Dress the part, appear enthusiastic and confident and give a firm handshake. Be polite and pleasant to secretaries and receptionists as a word from support staff in the right ear can sometimes tip the balance either way.
For those of us with clean examination records, a first from Oxbridge and straight A’s at A Level, the topic of qualifications is straight forward. For lesser mortals with the odd hiccup or downright disaster in their academic career, the area can be a little trickier.
If you have had a problem in the past, bring it up and deal with it yourself before the interviewer uncovers it and puts you on the defensive. If there are genuine good reason for a failure, such as a bereavement or serious illness, then mention them, but lame excuses such as ‘the paper was very difficult that year’ or ‘I was very busy at the time’ are a waste of breath.
If your results were due to complacency or lack of study, then admit it but try to show the experience in a positive light by emphasising that you have learned and matured from it. Likewise, even a really bad exam record can be presented as evidence of your persistence and stamina.
Whatever the nature of your experience, it needs to be sold as a commodity to your prospective employer and related, as far as possible to the job for which you are applying. Make sure that you mention any relevant exposure in such areas as staff supervision or systems development, no matter how brief. At the same time, resist the temptation to ramble on about a one week secondment, which will have the interviewer reaching for a pillow or the number of a good psychiatrist. Show an interest in the company as a whole, and exploit opportunities to talk about future career developments. Do not, however, spend half the interview extolling the virtues of management accounting if you are being interviewed for a financial accounting position.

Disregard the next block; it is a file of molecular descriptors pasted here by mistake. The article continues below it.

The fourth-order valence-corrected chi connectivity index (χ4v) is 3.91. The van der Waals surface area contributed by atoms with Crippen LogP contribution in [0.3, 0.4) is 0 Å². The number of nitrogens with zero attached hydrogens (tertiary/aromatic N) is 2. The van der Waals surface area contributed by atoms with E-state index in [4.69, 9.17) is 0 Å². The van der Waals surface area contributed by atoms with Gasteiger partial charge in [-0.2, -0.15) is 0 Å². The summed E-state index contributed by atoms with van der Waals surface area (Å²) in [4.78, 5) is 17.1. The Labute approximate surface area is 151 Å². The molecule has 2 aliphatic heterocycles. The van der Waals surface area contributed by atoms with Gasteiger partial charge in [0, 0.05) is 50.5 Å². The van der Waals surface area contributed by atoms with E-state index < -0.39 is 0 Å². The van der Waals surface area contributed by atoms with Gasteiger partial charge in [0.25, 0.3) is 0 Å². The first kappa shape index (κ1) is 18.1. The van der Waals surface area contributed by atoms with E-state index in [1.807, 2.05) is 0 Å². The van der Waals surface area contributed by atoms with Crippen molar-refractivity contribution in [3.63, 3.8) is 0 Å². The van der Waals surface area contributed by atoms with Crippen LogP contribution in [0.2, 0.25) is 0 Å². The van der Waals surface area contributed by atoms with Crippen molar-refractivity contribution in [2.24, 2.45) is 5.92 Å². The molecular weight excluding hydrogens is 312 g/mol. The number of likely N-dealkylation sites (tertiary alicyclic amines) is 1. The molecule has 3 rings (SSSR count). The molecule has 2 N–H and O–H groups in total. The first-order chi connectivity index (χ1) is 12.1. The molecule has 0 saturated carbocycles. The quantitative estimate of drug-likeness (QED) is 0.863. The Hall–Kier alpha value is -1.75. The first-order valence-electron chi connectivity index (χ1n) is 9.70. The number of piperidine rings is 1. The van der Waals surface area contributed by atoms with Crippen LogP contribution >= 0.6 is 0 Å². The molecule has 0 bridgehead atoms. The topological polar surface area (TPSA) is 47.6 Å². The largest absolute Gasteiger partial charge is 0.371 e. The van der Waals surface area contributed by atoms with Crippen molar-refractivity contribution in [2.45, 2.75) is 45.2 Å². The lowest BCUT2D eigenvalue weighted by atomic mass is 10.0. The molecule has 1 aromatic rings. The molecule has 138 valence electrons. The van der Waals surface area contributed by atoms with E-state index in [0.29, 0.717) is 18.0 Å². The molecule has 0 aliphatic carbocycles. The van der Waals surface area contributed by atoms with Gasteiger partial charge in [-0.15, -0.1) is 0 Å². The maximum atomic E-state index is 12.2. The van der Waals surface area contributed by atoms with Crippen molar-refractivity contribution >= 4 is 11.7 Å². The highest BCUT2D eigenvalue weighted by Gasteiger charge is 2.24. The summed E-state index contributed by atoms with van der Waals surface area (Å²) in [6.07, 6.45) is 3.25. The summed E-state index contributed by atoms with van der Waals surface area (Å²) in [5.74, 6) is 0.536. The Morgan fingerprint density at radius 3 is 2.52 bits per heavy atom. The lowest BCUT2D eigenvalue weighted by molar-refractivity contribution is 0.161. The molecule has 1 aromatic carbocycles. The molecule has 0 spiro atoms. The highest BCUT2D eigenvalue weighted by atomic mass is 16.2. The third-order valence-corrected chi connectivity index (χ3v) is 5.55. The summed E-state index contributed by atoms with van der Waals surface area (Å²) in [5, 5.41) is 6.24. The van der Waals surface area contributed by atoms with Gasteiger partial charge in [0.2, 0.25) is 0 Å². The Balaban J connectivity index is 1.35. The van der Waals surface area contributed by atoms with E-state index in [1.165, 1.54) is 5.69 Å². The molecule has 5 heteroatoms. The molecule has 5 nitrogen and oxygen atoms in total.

Your reason for leaving your last or present job will tell the interviewer much about your motivations for changing career direction and need to be presented positively. Phrases such as ‘I’m bored’ and ‘I don’t get on with….’ are definite lead balloons.
At the end of the interview, you will usually get the opportunity to ask questions about the job and the company. These should develop from your preparation work and the preceding discussion and between two and five is a reasonable number.
Make sure the questions are reasonable, relevant and businesslike. They can legitimately be quite tough, e.g. “Is there any truth to the adverse rumours in the FT about the Group?” but not frivolous, e.g. “How long do we get for lunch?” or “What is the sick leave policy?” (always a good one to get the alarm bells ringing). If you have taken the time to go to an interview then see it through to the bitter end. You may decide in the first five minutes that the interviewer is a tedious bore and the job on offer would be about as stimulating as watching paint dry, but do not show it and do not switch off.
In the majority of cases, it will be your first impressions that will be correct but, very occasionally, it will materialise that the tedious bore will be leaving and the company is recruiting for another position which suits your experience exactly and which you would sell your Grandmother to obtain! Unfortunately, if you have already started to show your disdain and contempt, there will be little you can do to salvage the situation, so always play safe.